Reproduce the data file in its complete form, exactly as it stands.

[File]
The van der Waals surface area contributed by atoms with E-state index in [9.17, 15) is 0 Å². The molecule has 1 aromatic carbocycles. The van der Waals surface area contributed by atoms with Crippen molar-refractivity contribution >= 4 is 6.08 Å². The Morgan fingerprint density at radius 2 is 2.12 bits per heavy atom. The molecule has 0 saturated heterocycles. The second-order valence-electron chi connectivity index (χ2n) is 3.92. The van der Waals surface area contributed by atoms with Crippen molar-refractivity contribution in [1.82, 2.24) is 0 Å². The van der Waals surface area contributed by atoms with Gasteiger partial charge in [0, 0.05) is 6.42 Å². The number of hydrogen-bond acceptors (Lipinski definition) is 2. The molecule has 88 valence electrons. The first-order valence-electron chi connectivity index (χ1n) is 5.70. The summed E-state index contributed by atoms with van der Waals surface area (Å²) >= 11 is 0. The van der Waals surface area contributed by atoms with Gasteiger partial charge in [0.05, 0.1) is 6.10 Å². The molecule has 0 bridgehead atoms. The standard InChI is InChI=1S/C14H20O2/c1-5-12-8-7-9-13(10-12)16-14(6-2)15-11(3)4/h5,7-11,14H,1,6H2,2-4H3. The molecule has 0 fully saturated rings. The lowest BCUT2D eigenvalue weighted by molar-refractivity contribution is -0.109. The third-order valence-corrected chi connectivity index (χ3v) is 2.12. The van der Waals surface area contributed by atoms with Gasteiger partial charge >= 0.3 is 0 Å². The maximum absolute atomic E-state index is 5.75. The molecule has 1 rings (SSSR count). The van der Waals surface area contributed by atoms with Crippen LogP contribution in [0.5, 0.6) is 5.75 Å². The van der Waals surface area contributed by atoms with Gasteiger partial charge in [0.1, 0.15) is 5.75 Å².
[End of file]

The van der Waals surface area contributed by atoms with E-state index in [9.17, 15) is 0 Å². The molecule has 1 aromatic carbocycles. The van der Waals surface area contributed by atoms with Crippen molar-refractivity contribution >= 4 is 6.08 Å². The Morgan fingerprint density at radius 2 is 2.12 bits per heavy atom. The molecule has 0 saturated heterocycles. The second-order valence-electron chi connectivity index (χ2n) is 3.92. The van der Waals surface area contributed by atoms with Crippen molar-refractivity contribution in [1.82, 2.24) is 0 Å². The van der Waals surface area contributed by atoms with Gasteiger partial charge in [0, 0.05) is 6.42 Å². The number of hydrogen-bond acceptors (Lipinski definition) is 2. The molecule has 88 valence electrons. The first-order valence-electron chi connectivity index (χ1n) is 5.70. The summed E-state index contributed by atoms with van der Waals surface area (Å²) >= 11 is 0. The van der Waals surface area contributed by atoms with Gasteiger partial charge in [0.05, 0.1) is 6.10 Å². The molecule has 0 bridgehead atoms. The standard InChI is InChI=1S/C14H20O2/c1-5-12-8-7-9-13(10-12)16-14(6-2)15-11(3)4/h5,7-11,14H,1,6H2,2-4H3. The molecule has 0 fully saturated rings. The lowest BCUT2D eigenvalue weighted by molar-refractivity contribution is -0.109. The third-order valence-corrected chi connectivity index (χ3v) is 2.12. The van der Waals surface area contributed by atoms with Gasteiger partial charge >= 0.3 is 0 Å². The maximum absolute atomic E-state index is 5.75. The molecule has 1 rings (SSSR count). The van der Waals surface area contributed by atoms with Crippen LogP contribution in [0.5, 0.6) is 5.75 Å². The van der Waals surface area contributed by atoms with Gasteiger partial charge in [0.1, 0.15) is 5.75 Å².